From its distinct half-hour time zone to its occasional June snowshower, Newfoundland runs on its own time. By August, the summer crowds have dwindled, berries hang ripe and heavy on their stems, and the landscape is ablaze with wildflowers. Join us at the peak of Newfoundland’s late summer season as we wind our way through the famously Celtic stretch of coastline known as the Irish Loop, exploring its unique history, folklore, cuisine, and breathtaking seaside scenery. We’ll enjoy dinners made from freshly foraged ingredients on a quiet dock, chat with a boat-builder in the midst of making a vessel, and learn how to craft heritage cheese from local experts while surrounded by an adorable, bleating tribe of tiny baby goats. As we make our way along the Loop, we’ll encounter countless characters, places, and stories that give this corner of the island its charm, tenacity, and unique flair.
The cost of this trip is $2,430, based on double occupancy.
You’re in good company. Solo travelers typically make up about half of our small groups. With curiosity at the center of our experiences, there’s a natural camaraderie that develops over the course of a trip. We have two options for you:
Shared Room: You’ll be matched with another solo traveler of the same gender.
Private Room: Have your own room, subject to availability, for a supplemental cost of $580. After booking your trip, please request a single room when you fill out your traveler information form and we’ll send a separate invoice for the cost.
This trip is fairly active. Travelers should feel comfortable walking three to five miles over the course of each day and remaining outside and on their feet for long periods of time. We'll be walking on roads, beaches, and dirt paths.
For flights in and out of St. John's International Airport (YYT), you should plan to arrive by 4 p.m. on Day 1, and depart anytime on Day 7. If you'd like to extend your stay before or after the trip, we're happy to reserve extra nights at our hotel in St. John's or provide additional recommendations. For those interested in a road-trip adventure, there is a vehicle and passenger ferry that makes stops in Nova Scotia and Newfoundland.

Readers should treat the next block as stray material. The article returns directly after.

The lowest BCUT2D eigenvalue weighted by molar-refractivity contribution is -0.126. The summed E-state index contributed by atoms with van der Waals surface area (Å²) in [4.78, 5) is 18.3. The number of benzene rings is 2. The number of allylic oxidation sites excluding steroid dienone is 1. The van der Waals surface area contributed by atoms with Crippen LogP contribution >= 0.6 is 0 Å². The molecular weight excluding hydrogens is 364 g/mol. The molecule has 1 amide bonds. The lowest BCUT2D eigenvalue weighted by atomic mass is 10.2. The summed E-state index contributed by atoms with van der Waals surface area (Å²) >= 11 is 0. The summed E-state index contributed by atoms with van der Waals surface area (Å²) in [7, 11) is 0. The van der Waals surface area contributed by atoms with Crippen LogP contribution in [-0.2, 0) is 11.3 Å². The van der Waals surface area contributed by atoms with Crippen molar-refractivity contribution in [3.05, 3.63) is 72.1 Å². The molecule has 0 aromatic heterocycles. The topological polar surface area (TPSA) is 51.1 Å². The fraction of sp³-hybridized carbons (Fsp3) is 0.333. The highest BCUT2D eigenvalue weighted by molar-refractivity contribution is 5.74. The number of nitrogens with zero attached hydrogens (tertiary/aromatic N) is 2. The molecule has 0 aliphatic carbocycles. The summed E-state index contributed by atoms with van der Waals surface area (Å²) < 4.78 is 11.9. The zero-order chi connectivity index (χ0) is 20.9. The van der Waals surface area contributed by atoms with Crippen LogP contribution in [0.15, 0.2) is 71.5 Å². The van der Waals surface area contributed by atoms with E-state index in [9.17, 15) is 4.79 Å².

Newfoundland is a relatively remote island with a small population, working to develop its tourism industry in response to the collapse of cod fisheries. Rural populations are struggling to remain relevant on a global stage while preserving their culture, traditions, foodways, and identity. Throughout this trip, you'll be visiting extremely rural areas with limited economic opportunity and meeting artists, artisans, fisherman, farmers, hunters, and chefs who all benefit from and want to build responsible tourist activity in their communities. They also value the chance to pass on traditional knowledge and skills, as this keeps cultures and foodways vital. A portion of admission fees and meal costs will go directly into supporting a variety of local projects and global initiatives, including a volunteer committee working to turn a disused rural school into a community museum, a school in Ghana, an alliance that preserves NL foodways, an indigenous catering social enterprise, and a contemporary arts project reimagining a remote peninsula as a modern art destination. The environmentally focused activities of this trip, such as whale watching, will help conserve our stunningly beautiful ocean and lands—and the ecosystems they support—by providing financial incentives to resist industries that pollute and exploit them.